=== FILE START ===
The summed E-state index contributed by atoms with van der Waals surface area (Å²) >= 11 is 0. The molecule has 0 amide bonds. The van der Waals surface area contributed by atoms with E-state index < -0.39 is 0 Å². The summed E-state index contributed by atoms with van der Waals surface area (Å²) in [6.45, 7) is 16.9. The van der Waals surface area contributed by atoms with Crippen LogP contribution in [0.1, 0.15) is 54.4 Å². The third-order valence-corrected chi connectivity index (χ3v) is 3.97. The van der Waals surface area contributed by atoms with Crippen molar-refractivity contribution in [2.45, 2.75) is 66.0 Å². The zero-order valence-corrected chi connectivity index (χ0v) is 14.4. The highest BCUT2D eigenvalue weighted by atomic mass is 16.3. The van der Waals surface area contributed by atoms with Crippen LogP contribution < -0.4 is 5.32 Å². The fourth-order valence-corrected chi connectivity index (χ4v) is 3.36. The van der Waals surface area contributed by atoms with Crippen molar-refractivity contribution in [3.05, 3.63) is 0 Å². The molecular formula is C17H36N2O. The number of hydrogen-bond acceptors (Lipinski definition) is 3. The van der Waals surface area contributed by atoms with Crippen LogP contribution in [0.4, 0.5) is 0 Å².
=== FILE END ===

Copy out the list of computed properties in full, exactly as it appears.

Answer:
The summed E-state index contributed by atoms with van der Waals surface area (Å²) >= 11 is 0. The molecule has 0 amide bonds. The van der Waals surface area contributed by atoms with E-state index < -0.39 is 0 Å². The summed E-state index contributed by atoms with van der Waals surface area (Å²) in [6.45, 7) is 16.9. The van der Waals surface area contributed by atoms with Crippen LogP contribution in [0.1, 0.15) is 54.4 Å². The third-order valence-corrected chi connectivity index (χ3v) is 3.97. The van der Waals surface area contributed by atoms with Crippen molar-refractivity contribution in [2.45, 2.75) is 66.0 Å². The zero-order valence-corrected chi connectivity index (χ0v) is 14.4. The highest BCUT2D eigenvalue weighted by atomic mass is 16.3. The van der Waals surface area contributed by atoms with Crippen LogP contribution < -0.4 is 5.32 Å². The fourth-order valence-corrected chi connectivity index (χ4v) is 3.36. The van der Waals surface area contributed by atoms with Crippen molar-refractivity contribution in [3.05, 3.63) is 0 Å². The molecular formula is C17H36N2O. The number of hydrogen-bond acceptors (Lipinski definition) is 3. The van der Waals surface area contributed by atoms with Crippen LogP contribution in [0.4, 0.5) is 0 Å².